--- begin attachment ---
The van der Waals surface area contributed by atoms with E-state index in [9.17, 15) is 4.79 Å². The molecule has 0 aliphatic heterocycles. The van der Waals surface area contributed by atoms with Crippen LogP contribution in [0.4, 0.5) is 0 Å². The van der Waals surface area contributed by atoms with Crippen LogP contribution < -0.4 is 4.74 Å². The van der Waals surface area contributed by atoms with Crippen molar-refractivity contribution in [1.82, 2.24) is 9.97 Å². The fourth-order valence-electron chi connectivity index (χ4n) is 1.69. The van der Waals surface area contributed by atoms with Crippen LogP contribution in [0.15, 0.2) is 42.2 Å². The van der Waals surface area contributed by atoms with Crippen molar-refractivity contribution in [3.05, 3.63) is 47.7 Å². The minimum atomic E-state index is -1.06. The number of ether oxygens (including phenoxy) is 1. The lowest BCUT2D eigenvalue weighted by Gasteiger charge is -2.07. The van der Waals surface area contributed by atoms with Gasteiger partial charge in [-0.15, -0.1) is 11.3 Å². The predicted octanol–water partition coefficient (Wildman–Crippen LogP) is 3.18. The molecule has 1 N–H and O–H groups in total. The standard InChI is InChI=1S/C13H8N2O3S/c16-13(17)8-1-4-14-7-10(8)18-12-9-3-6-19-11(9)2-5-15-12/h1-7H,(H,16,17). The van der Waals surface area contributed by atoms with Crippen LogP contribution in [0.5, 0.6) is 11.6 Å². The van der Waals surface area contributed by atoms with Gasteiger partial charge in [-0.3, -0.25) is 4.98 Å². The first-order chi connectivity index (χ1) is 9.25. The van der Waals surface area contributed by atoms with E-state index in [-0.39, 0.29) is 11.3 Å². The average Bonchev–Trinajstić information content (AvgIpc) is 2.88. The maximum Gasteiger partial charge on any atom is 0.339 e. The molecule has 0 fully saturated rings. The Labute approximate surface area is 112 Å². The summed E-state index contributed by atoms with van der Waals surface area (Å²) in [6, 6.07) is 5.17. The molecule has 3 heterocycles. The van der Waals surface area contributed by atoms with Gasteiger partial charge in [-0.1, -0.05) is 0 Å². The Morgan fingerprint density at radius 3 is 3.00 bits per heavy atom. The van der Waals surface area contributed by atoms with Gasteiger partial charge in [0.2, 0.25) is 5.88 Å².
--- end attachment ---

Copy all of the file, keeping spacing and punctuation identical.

The van der Waals surface area contributed by atoms with E-state index in [9.17, 15) is 4.79 Å². The molecule has 0 aliphatic heterocycles. The van der Waals surface area contributed by atoms with Crippen LogP contribution in [0.4, 0.5) is 0 Å². The van der Waals surface area contributed by atoms with Crippen LogP contribution < -0.4 is 4.74 Å². The van der Waals surface area contributed by atoms with Crippen molar-refractivity contribution in [1.82, 2.24) is 9.97 Å². The fourth-order valence-electron chi connectivity index (χ4n) is 1.69. The van der Waals surface area contributed by atoms with Crippen LogP contribution in [0.15, 0.2) is 42.2 Å². The van der Waals surface area contributed by atoms with Crippen molar-refractivity contribution in [3.05, 3.63) is 47.7 Å². The minimum atomic E-state index is -1.06. The number of ether oxygens (including phenoxy) is 1. The lowest BCUT2D eigenvalue weighted by Gasteiger charge is -2.07. The van der Waals surface area contributed by atoms with Gasteiger partial charge in [-0.15, -0.1) is 11.3 Å². The predicted octanol–water partition coefficient (Wildman–Crippen LogP) is 3.18. The molecule has 1 N–H and O–H groups in total. The standard InChI is InChI=1S/C13H8N2O3S/c16-13(17)8-1-4-14-7-10(8)18-12-9-3-6-19-11(9)2-5-15-12/h1-7H,(H,16,17). The van der Waals surface area contributed by atoms with Crippen LogP contribution in [0.5, 0.6) is 11.6 Å². The van der Waals surface area contributed by atoms with Gasteiger partial charge in [-0.3, -0.25) is 4.98 Å². The first-order chi connectivity index (χ1) is 9.25. The van der Waals surface area contributed by atoms with E-state index in [-0.39, 0.29) is 11.3 Å². The average Bonchev–Trinajstić information content (AvgIpc) is 2.88. The maximum Gasteiger partial charge on any atom is 0.339 e. The molecule has 0 fully saturated rings. The Labute approximate surface area is 112 Å². The summed E-state index contributed by atoms with van der Waals surface area (Å²) in [6, 6.07) is 5.17. The molecule has 3 heterocycles. The van der Waals surface area contributed by atoms with Gasteiger partial charge in [-0.1, -0.05) is 0 Å². The Morgan fingerprint density at radius 3 is 3.00 bits per heavy atom. The van der Waals surface area contributed by atoms with Gasteiger partial charge in [0.2, 0.25) is 5.88 Å².